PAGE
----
Addis Ababa City Administration is engaged in a massive facelift of the inner-city. The paper, therefore, aims to analyze the challenges of the current urban regeneration effort by paying special attention to Lideta and Basha Wolde Chilot projects. To this end, the paper has adopted a documentary research strategy to collect the data and Institutionalist perspective as well as the concept of urban regeneration to analyze the data. The sources were selected based on relevance and recency. Academic research outputs were used primarily. However, where much scholastic publications are not available institutional reports, newspaper articles, and expert presentations were used. The major findings of the research revealed that although the second generation of urban redevelopment projects have attempted to involve affected groups and succeeded in designing better neighborhoods, they are riddled with three major drawbacks. The first one is institutional constraints, i.e. absence of urban redevelopment strategy as well as housing policy, broad definition of ‘public purpose’, little regard for informal businesses, limitation on rights groups, negotiation power not devolved at sub-city level and no plan for groups that cannot afford to pay the down payment for low-cost apartments. The second one is planning limitation, i.e. absence of genuine affected group participation as well as consultative level of public engagement. The third one is implementation failure, i.e. no regard to maintaining social bond, non-participatory and ill-informed resettlement, interference from senior government officials, failure to protect the poor from speculators, corruption and disregard to heritage buildings. Based on the findings, the paper concluded that the current inner-city redevelopment has failed to be socially sustainable and calls for enactment of housing policy as well as redevelopment strategy, affected group participation, on-site resettlement, empowering the Sub-city to manage the project and allowing housing rights groups to advocate for the poor slum dwellers.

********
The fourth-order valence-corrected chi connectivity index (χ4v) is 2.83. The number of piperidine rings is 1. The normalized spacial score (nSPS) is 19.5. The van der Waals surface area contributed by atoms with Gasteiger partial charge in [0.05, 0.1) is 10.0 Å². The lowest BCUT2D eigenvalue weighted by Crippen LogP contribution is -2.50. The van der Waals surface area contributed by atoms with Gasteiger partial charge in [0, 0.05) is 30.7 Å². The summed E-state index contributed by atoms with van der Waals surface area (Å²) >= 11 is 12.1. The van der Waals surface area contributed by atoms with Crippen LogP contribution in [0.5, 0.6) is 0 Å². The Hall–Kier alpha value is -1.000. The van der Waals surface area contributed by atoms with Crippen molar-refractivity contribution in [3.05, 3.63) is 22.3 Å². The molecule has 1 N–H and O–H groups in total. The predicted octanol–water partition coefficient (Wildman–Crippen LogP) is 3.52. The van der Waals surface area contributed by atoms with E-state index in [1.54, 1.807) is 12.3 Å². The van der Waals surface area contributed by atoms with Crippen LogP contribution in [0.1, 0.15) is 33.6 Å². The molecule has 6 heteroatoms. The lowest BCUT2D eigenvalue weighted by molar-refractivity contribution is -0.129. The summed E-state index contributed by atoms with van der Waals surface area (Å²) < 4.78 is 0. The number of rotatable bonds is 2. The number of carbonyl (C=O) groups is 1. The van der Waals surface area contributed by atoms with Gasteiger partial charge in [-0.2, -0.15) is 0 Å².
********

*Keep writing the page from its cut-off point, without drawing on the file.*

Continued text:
Keywords: Planning, Implementation, Participation, Redevelopment, Consultation